- Wanderlust (SD, 28 minutes) -- The first of two behind-the-scenes documentaries covers the production, the involvement of the cast and crew, and the shoot itself. However, this isn’t a dull and unnecessarily flashy EPK, it’s a near-sweeping fly-on-the-wall look at the creation of the film.
- Nostalgia (SD, 31 minutes) -- This secondary documentary still makes an excellent addition to the supplemental package. It focuses its candid eye on the film’s young starlet, the director’s interactions with his cast, and a more elaborative look at the third act of the story.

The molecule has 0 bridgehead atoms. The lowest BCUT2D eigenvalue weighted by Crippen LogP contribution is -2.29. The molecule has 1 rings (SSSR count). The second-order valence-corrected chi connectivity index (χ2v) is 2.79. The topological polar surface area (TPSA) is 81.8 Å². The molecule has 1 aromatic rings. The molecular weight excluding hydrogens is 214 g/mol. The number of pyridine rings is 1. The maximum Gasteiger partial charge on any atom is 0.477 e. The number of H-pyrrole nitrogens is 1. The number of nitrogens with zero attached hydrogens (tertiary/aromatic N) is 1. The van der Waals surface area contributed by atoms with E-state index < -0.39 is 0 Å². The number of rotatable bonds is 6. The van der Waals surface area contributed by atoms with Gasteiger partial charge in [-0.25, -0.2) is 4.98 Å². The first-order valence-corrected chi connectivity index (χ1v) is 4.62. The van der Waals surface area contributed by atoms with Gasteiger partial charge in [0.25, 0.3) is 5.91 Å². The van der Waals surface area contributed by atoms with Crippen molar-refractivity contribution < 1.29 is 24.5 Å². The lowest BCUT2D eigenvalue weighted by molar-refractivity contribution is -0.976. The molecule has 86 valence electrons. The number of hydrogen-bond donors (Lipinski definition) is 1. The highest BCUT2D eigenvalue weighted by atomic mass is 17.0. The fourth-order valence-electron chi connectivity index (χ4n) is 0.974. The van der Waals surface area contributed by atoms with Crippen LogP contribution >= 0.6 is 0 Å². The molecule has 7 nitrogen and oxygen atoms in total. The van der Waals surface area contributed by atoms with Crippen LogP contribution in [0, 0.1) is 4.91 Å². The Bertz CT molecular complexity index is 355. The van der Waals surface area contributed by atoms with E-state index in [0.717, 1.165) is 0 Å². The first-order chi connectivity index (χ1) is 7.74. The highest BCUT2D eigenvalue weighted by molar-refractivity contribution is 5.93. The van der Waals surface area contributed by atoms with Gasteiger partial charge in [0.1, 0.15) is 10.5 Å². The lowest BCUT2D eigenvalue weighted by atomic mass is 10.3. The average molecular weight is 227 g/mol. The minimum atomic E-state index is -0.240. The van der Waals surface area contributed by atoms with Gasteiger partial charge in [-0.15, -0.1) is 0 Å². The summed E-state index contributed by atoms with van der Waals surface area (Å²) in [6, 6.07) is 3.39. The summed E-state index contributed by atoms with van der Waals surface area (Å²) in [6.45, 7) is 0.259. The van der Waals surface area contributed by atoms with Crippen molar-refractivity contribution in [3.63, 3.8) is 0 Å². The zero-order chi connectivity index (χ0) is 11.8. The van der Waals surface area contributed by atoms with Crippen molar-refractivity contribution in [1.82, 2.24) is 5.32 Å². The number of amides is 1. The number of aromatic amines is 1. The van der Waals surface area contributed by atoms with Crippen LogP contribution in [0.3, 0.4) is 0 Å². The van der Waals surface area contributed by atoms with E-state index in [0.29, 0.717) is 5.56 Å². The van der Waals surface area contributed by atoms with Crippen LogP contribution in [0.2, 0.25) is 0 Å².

- Deleted Scenes (SD, 2 minutes) -- While this collection of cuts only offers two deletions (one being an inconsequential scene extension), the second scenes should have really been kept in the film. It features a quick comment on science and religion, presented from the perspective of both Roy and Alexandria. It’s funny, sweet, and well worth an extra minute of your life.
’The Fall’ may not be for everyone, but I was completely surprised at how quickly and thoroughly it drew me into its beautifully charming tale and mesmerizing fantasy world. Thankfully, the Blu-ray edition’s technical presentation won’t earn as much debate as the film itself. A near-perfect video transfer, a powerful lossless audio track, and a generous helping of detailed supplements make this release worth every cent. While I’m sticking by my suggestion that people rent the film before blind-buying ‘The Fall,’ this is an easy release to recommend and one that will have a comfortable home on my shelf for a long time.